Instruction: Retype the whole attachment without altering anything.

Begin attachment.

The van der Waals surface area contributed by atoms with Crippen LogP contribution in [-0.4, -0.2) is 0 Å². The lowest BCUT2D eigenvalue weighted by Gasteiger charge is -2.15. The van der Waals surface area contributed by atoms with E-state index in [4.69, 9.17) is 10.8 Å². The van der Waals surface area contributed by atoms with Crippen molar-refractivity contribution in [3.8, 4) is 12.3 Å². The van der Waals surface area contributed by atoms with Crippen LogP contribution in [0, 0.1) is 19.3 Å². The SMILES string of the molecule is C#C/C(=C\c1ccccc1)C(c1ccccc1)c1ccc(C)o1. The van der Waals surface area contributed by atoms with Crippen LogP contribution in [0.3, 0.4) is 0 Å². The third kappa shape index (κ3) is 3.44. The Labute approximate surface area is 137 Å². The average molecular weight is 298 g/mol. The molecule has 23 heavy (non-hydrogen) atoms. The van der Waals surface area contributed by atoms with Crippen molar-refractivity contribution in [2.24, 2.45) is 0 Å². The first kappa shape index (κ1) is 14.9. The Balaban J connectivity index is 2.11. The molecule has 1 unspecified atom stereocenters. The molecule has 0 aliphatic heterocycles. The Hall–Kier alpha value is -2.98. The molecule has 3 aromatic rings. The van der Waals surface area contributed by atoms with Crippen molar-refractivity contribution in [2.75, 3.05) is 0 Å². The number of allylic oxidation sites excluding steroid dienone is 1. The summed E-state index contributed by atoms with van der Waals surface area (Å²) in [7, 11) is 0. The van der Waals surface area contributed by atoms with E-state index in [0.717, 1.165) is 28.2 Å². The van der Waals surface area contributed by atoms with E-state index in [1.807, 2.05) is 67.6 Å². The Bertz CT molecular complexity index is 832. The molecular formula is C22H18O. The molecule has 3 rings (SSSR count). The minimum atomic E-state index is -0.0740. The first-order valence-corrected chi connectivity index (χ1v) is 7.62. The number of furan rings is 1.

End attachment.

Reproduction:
The van der Waals surface area contributed by atoms with Crippen LogP contribution in [-0.4, -0.2) is 0 Å². The lowest BCUT2D eigenvalue weighted by Gasteiger charge is -2.15. The van der Waals surface area contributed by atoms with E-state index in [4.69, 9.17) is 10.8 Å². The van der Waals surface area contributed by atoms with Crippen molar-refractivity contribution in [3.8, 4) is 12.3 Å². The van der Waals surface area contributed by atoms with Crippen LogP contribution in [0, 0.1) is 19.3 Å². The SMILES string of the molecule is C#C/C(=C\c1ccccc1)C(c1ccccc1)c1ccc(C)o1. The van der Waals surface area contributed by atoms with Crippen LogP contribution in [0.3, 0.4) is 0 Å². The third kappa shape index (κ3) is 3.44. The Labute approximate surface area is 137 Å². The average molecular weight is 298 g/mol. The molecule has 23 heavy (non-hydrogen) atoms. The van der Waals surface area contributed by atoms with Crippen molar-refractivity contribution in [2.24, 2.45) is 0 Å². The first kappa shape index (κ1) is 14.9. The Balaban J connectivity index is 2.11. The molecule has 1 unspecified atom stereocenters. The molecule has 0 aliphatic heterocycles. The Hall–Kier alpha value is -2.98. The molecule has 3 aromatic rings. The van der Waals surface area contributed by atoms with Crippen molar-refractivity contribution in [2.75, 3.05) is 0 Å². The number of allylic oxidation sites excluding steroid dienone is 1. The summed E-state index contributed by atoms with van der Waals surface area (Å²) in [7, 11) is 0. The van der Waals surface area contributed by atoms with E-state index in [0.717, 1.165) is 28.2 Å². The van der Waals surface area contributed by atoms with E-state index in [1.807, 2.05) is 67.6 Å². The Bertz CT molecular complexity index is 832. The molecular formula is C22H18O. The molecule has 3 rings (SSSR count). The minimum atomic E-state index is -0.0740. The first-order valence-corrected chi connectivity index (χ1v) is 7.62. The number of furan rings is 1.